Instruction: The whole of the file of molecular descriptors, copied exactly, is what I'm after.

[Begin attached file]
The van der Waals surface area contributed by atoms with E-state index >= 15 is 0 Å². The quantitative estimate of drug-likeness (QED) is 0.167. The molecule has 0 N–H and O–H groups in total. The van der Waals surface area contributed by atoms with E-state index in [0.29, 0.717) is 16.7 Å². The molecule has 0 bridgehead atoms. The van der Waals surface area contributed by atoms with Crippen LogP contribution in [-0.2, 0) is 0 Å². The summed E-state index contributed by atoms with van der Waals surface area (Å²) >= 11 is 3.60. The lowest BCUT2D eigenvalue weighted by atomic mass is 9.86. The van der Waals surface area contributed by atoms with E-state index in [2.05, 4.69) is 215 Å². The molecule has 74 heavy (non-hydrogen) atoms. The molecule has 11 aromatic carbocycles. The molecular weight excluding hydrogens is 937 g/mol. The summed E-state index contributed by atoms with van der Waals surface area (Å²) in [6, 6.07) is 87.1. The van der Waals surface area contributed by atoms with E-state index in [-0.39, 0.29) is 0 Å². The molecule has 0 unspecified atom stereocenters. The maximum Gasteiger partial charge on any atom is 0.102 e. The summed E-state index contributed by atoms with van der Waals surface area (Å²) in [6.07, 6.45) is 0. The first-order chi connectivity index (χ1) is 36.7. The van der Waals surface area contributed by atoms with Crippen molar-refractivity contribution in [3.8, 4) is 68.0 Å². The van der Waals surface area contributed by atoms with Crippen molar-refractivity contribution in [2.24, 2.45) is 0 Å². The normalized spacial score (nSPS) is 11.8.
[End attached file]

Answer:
The van der Waals surface area contributed by atoms with E-state index >= 15 is 0 Å². The quantitative estimate of drug-likeness (QED) is 0.167. The molecule has 0 N–H and O–H groups in total. The van der Waals surface area contributed by atoms with E-state index in [0.29, 0.717) is 16.7 Å². The molecule has 0 bridgehead atoms. The van der Waals surface area contributed by atoms with Crippen LogP contribution in [-0.2, 0) is 0 Å². The summed E-state index contributed by atoms with van der Waals surface area (Å²) >= 11 is 3.60. The lowest BCUT2D eigenvalue weighted by atomic mass is 9.86. The van der Waals surface area contributed by atoms with E-state index in [2.05, 4.69) is 215 Å². The molecule has 74 heavy (non-hydrogen) atoms. The molecule has 11 aromatic carbocycles. The molecular weight excluding hydrogens is 937 g/mol. The summed E-state index contributed by atoms with van der Waals surface area (Å²) in [6, 6.07) is 87.1. The van der Waals surface area contributed by atoms with E-state index in [-0.39, 0.29) is 0 Å². The molecule has 0 unspecified atom stereocenters. The maximum Gasteiger partial charge on any atom is 0.102 e. The summed E-state index contributed by atoms with van der Waals surface area (Å²) in [6.07, 6.45) is 0. The first-order chi connectivity index (χ1) is 36.7. The van der Waals surface area contributed by atoms with Crippen molar-refractivity contribution in [3.8, 4) is 68.0 Å². The van der Waals surface area contributed by atoms with Crippen molar-refractivity contribution in [2.24, 2.45) is 0 Å². The normalized spacial score (nSPS) is 11.8.